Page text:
Still, large banks, in particular, have expressed dismay privately that their customers’ information was compromised, that they received no advance warning of the breach announcement, and that they still have little insight into what went wrong, these people said.

Some of it has spilled into the public. On Tuesday, JP Morgan Chase CEO Jamie Dimon – in 2014, his bank had suffered the biggest hack of any financial institution in US history – told a conference that he wants to find out if the hack could have happened to any company or if it was based on something that Equifax didn’t do correctly.

“All that will matter, it’s obviously important,” he said, according to the Journal. “It depends what happened and how it happened, whether they could’ve or should’ve.”

On Monday, Capital One CEO Richard Fairbank explained to a conference who exactly would bear the costs of the hack: “A bunch of our customers are affected,” he said. “It’s going to be costly to them and to us.”

The Journal added:

It is unlikely that financial firms would cease doing business with Equifax altogether. But, as contracts with the company come up for renewal, they might look to shift some of their business to rivals such as TransUnion or Experian PLC, the people familiar with the matter said.

So a loss in revenue and market share in Equifax’s business-to-business segment.

There is another hiccup for Equifax. I have strongly recommended on Thursday, when Equifax announced that hack, that consumers, whether their data was stolen or not, put a security freeze on the three major credit bureaus. A security freeze makes it very difficult for anyone to open a credit account in your name. Here are the details, including links to the three major credit bureaus. Since then, numerous readers have done so. Some have shared their experiences in the comment section.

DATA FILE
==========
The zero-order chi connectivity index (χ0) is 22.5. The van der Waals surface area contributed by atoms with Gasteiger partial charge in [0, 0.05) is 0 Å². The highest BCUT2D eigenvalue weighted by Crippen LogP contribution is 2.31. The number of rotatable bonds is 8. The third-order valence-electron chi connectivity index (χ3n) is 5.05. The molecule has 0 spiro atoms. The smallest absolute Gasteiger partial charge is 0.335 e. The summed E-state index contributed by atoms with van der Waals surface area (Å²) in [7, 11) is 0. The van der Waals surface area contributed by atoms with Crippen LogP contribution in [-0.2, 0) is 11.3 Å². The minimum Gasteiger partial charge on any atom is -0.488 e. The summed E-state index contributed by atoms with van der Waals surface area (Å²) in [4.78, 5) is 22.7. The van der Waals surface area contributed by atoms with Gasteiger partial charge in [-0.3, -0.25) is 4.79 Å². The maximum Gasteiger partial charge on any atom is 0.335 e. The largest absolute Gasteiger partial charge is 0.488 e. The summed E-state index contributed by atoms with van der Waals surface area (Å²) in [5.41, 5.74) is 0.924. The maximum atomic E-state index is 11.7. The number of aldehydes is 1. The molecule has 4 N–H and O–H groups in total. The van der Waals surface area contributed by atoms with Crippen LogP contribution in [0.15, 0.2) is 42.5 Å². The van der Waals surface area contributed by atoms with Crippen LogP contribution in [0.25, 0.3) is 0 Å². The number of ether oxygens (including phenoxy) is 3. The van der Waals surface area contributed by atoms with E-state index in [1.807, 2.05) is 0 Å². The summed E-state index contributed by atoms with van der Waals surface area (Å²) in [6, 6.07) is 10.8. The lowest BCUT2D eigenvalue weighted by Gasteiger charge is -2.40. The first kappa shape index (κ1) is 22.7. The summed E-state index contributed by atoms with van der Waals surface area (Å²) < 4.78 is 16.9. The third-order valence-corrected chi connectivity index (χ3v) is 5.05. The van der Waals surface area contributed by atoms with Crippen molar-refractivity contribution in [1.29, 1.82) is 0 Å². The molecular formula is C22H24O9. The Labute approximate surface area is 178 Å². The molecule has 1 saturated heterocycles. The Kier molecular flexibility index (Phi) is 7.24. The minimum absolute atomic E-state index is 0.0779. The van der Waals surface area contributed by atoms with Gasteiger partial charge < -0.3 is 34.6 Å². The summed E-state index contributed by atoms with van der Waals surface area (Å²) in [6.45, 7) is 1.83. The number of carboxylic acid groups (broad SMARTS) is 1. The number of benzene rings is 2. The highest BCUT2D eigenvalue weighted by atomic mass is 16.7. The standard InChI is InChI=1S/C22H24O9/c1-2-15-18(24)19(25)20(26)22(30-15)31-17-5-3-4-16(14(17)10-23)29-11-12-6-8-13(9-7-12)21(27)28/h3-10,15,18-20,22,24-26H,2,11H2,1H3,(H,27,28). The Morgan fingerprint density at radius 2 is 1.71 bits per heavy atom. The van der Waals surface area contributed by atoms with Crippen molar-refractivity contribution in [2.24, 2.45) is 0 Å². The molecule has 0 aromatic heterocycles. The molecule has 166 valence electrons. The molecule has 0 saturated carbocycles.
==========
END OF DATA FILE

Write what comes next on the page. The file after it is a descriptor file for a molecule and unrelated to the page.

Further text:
(You may also consider putting a security freeze on lesser credit bureaus, such as Innovis, as some commenters have pointed out. But they might not yet have your social security number, which would be a good thing. So you’d give it to them unnecessarily; I have no recommendation on this.)

Then the New York Times, the Wall Street Journal, other major media outlets, state attorneys general, radio and TV programs including my interview on WNHN with Arie Arnesen (starts at minute 7:00) have strongly recommended a security freeze on the three major credit bureaus — with the effect that many people have done so, and many more will do so.

For Equifax and other credit bureaus, the reality is this: When millions of consumers put a security freeze on their accounts, credit bureaus can no longer sell this consumer data to financial firms, marketers, promoters, and others. If millions of consumers do this, it adds up to a noticeable loss in revenues. And it would be long-term — because consumers whose data has been compromised will need life-long protection going forward. As a result of this fiasco, and as a result of nearly everyone with a public voice telling consumers to put a security freeze on their accounts, the industry as we know it might finally change.

Here’s what you can do to protect yourself after the hack, and Equifax doesn’t want you to do it. Read… Worst US Consumer Data Hack Ever? Equifax Confesses